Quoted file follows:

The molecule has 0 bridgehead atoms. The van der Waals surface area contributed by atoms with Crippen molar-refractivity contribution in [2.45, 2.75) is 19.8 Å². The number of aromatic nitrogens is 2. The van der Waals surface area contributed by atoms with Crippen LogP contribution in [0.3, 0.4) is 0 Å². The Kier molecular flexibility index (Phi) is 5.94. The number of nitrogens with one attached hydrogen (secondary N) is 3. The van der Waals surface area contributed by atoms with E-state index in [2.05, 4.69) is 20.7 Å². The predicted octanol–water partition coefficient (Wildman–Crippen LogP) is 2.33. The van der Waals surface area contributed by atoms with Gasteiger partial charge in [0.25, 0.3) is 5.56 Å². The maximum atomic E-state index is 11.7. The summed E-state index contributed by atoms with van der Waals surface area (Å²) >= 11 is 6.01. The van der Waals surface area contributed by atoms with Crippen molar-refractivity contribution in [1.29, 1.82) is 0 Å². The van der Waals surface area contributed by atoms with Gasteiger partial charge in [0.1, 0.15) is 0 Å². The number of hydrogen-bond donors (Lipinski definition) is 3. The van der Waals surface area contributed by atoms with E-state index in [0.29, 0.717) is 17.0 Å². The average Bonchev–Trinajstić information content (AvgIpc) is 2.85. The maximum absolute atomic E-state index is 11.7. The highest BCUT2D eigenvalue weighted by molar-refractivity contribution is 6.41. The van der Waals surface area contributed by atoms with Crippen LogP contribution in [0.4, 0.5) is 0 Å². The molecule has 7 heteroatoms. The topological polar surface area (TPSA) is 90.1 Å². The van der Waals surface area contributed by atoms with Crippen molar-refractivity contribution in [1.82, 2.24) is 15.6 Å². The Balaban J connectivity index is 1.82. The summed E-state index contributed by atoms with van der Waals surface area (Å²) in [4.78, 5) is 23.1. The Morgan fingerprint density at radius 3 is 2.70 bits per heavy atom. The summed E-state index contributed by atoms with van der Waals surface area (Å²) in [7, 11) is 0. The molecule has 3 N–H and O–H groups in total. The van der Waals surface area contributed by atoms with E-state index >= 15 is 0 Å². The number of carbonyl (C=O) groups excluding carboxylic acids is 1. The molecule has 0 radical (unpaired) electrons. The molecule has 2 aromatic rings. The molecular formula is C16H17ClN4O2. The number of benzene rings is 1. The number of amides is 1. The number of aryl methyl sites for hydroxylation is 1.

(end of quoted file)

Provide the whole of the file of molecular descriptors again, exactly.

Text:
The molecule has 0 bridgehead atoms. The van der Waals surface area contributed by atoms with Crippen molar-refractivity contribution in [2.45, 2.75) is 19.8 Å². The number of aromatic nitrogens is 2. The van der Waals surface area contributed by atoms with Crippen LogP contribution in [0.3, 0.4) is 0 Å². The Kier molecular flexibility index (Phi) is 5.94. The number of nitrogens with one attached hydrogen (secondary N) is 3. The van der Waals surface area contributed by atoms with E-state index in [2.05, 4.69) is 20.7 Å². The predicted octanol–water partition coefficient (Wildman–Crippen LogP) is 2.33. The van der Waals surface area contributed by atoms with Gasteiger partial charge in [0.25, 0.3) is 5.56 Å². The maximum atomic E-state index is 11.7. The summed E-state index contributed by atoms with van der Waals surface area (Å²) >= 11 is 6.01. The van der Waals surface area contributed by atoms with Crippen molar-refractivity contribution in [1.29, 1.82) is 0 Å². The van der Waals surface area contributed by atoms with Gasteiger partial charge in [0.1, 0.15) is 0 Å². The number of hydrogen-bond donors (Lipinski definition) is 3. The van der Waals surface area contributed by atoms with E-state index in [0.29, 0.717) is 17.0 Å². The average Bonchev–Trinajstić information content (AvgIpc) is 2.85. The maximum absolute atomic E-state index is 11.7. The highest BCUT2D eigenvalue weighted by molar-refractivity contribution is 6.41. The van der Waals surface area contributed by atoms with Crippen LogP contribution in [0.4, 0.5) is 0 Å². The molecule has 7 heteroatoms. The topological polar surface area (TPSA) is 90.1 Å². The van der Waals surface area contributed by atoms with Crippen molar-refractivity contribution in [1.82, 2.24) is 15.6 Å². The Balaban J connectivity index is 1.82. The summed E-state index contributed by atoms with van der Waals surface area (Å²) in [4.78, 5) is 23.1. The Morgan fingerprint density at radius 3 is 2.70 bits per heavy atom. The summed E-state index contributed by atoms with van der Waals surface area (Å²) in [7, 11) is 0. The molecule has 3 N–H and O–H groups in total. The van der Waals surface area contributed by atoms with E-state index >= 15 is 0 Å². The number of carbonyl (C=O) groups excluding carboxylic acids is 1. The molecule has 0 radical (unpaired) electrons. The molecule has 2 aromatic rings. The molecular formula is C16H17ClN4O2. The number of benzene rings is 1. The number of amides is 1. The number of aryl methyl sites for hydroxylation is 1.